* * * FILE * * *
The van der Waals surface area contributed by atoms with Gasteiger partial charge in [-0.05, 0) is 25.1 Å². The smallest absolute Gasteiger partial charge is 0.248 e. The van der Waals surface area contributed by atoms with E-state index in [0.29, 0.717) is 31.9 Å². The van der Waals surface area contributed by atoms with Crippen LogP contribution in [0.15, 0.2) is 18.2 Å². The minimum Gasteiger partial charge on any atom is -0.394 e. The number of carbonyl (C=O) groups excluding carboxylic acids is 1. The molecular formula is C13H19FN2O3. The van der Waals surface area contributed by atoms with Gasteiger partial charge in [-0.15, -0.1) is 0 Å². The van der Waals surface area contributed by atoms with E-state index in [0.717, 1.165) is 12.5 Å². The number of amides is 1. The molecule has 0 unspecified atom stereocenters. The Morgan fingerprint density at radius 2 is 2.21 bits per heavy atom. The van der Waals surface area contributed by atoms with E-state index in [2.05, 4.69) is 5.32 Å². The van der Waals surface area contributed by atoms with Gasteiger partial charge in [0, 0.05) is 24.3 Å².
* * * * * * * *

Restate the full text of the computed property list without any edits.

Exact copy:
The van der Waals surface area contributed by atoms with Gasteiger partial charge in [-0.05, 0) is 25.1 Å². The smallest absolute Gasteiger partial charge is 0.248 e. The van der Waals surface area contributed by atoms with E-state index in [0.29, 0.717) is 31.9 Å². The van der Waals surface area contributed by atoms with Crippen LogP contribution in [0.15, 0.2) is 18.2 Å². The minimum Gasteiger partial charge on any atom is -0.394 e. The number of carbonyl (C=O) groups excluding carboxylic acids is 1. The molecular formula is C13H19FN2O3. The van der Waals surface area contributed by atoms with Gasteiger partial charge in [-0.15, -0.1) is 0 Å². The van der Waals surface area contributed by atoms with E-state index in [0.717, 1.165) is 12.5 Å². The number of amides is 1. The molecule has 0 unspecified atom stereocenters. The Morgan fingerprint density at radius 2 is 2.21 bits per heavy atom. The van der Waals surface area contributed by atoms with E-state index in [2.05, 4.69) is 5.32 Å². The van der Waals surface area contributed by atoms with Gasteiger partial charge in [0, 0.05) is 24.3 Å².